The Isolation Years: The Real Campus Division Is Between Generations
Anders Hove -- The Tech
Every member of an academic community has something to teach, and something to learn. Those toward the right of the graph have proportionally more to teach, while those on the left have more to learn.
MIT students should be treated like adults.That's a phrase you hear over and over on this campus. It surrounds the entire issue of housing, of course, but it also enters into discussions of student activities and all aspects of student life outside of the classroom. The use of the phrase seems to presume the existence of two policy options regarding undergraduate life: The powers-that-be may impose stricter control or supervision over undergraduates in their living groups or activities, or they may leave them free to make their own choices, in the same way that "adults" are given wide latitude to govern themselves and their own life choices.
I continue to believe in the MIT system in which student groups and residences are given a great deal of power over their own destiny. Not only is choice and self-governance good in itself, but it fulfills an important educational role as well. By participating in and exercising responsibility over their own lives, members of society gain a sense of belonging, fulfillment, and self-mastery that is important no matter what age group they hale from.
That autonomy and choice are often discussed with reference to "being treated like an adult" misses the point completely, however. The biggest difference between undergraduate students and the outside world has nothing to do with how undergraduates are treated by their elders or whether they are closely supervised.
The biggest difference is this: People between the ages of 18 and 22 who live on college campuses interact exclusively with people their own age.
Throughout childhood and adolescence, children interact with a wide range of individuals: Children have parents, grandparents, and other extended relatives. Children attend school with children of the same age group, and they typically choose children of their own age as playmates. However, their social sphere includes people of all ages: They interact with their parents and teachers and with the friends of their parents and with their own neighbors of all ages.
True, adults continue to give children special treatment right through adolescence. Yet, although they may receive different treatment, all children interact with people from a wide variety of age groups.
Suddenly, at age 18, everything changes. A typical college-bound student leaves home for a residential campus, where he or she will spend the next four years of life. The student is immediately immersed in a world not of adults, of 18- to 22-year-olds. The average 18-year-old faces a kind of reverse-culture shock: Suddenly everyone is the same.
During the last few weeks, undergraduates have flooded administrators' e-mail accounts with messages imploring them not to build a freshman dorm. One argument students have made quite eloquently is that housing freshmen together would deprive them of the opportunity to interact with upperclassmen.
Yet the even bigger anomaly - one that neither students nor faculty seem aware of - is that segregating undergraduates away from the rest of society prevents them from interacting socially or professionally with people from whom they could learn even more than other undergraduates.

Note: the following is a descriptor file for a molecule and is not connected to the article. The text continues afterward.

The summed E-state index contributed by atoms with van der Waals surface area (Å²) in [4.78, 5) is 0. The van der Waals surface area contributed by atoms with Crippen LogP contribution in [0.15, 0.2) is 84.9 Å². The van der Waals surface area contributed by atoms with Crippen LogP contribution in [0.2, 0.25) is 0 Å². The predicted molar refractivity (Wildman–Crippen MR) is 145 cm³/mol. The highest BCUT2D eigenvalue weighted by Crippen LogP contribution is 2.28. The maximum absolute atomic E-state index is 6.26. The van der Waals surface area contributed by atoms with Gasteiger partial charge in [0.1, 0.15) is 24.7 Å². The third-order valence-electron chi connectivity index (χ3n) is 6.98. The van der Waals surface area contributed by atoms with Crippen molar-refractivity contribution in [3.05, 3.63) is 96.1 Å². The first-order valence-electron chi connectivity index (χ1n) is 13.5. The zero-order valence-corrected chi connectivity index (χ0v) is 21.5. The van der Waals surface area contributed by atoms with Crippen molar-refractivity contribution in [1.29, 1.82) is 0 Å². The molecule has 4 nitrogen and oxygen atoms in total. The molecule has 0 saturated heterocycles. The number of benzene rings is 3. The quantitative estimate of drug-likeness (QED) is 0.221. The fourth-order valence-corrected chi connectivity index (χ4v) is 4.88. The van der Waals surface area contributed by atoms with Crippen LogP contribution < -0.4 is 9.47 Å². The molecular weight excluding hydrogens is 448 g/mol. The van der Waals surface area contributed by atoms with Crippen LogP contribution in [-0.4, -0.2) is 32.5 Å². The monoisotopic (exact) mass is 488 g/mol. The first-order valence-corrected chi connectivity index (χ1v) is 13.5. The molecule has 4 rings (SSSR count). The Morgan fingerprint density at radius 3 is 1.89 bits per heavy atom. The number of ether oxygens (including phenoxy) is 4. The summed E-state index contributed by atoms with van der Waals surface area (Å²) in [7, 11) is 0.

Interaction with one's peers is certainly important, and interaction with people of one's own age group will often be more natural and congenial than with people of different age groups. Generation gaps are real and pervasive. Nobody could ever expect professors emeriti to party hearty with the undergrads every Friday night.
At the same time, however, I think most faculty realize that undergraduates could benefit by increased interaction with people of other age groups outside the classroom. And I don't just mean undergraduate-faculty interaction. Academic administrative staff, for example, have often played a mentoring and teaching role greater than that of many professors and advisers, a role that goes largely unrecognized. Graduate students have also played a strong role in teaching and mentoring outside of the classroom. Again, the value of this interaction goes largely unrecognized, even by graduate students themselves.
Each member of our community has something to contribute to the educational mission. In my mind, each member of the community can be represented along a continuum by what they have to teach and learn from their colleagues here. On one extreme are the freshmen: They have much to learn and only a little to teach their new colleagues on campus. On the other extreme are the full professors, who have by no means stopped learning from their colleagues and students but who have far more to teach. In the middle can be found all the other members of the community: Master's degree candidates, doctoral candidates, post-doctoral researchers, junior faculty, staff, academic administrators, and even the lowly deans, provost, and president.
People complain that the current housing system promotes division and self-segregation. But the greatest division on campus is between undergraduates and so-called "adults." This division is as artificial as that between members of different living groups. Perhaps our community's greatest challenge, then, is not to heal the rift between fraternities and dorms, but to develop a real academic community where the participation of each member is commensurate with what he or she has to teach and to learn.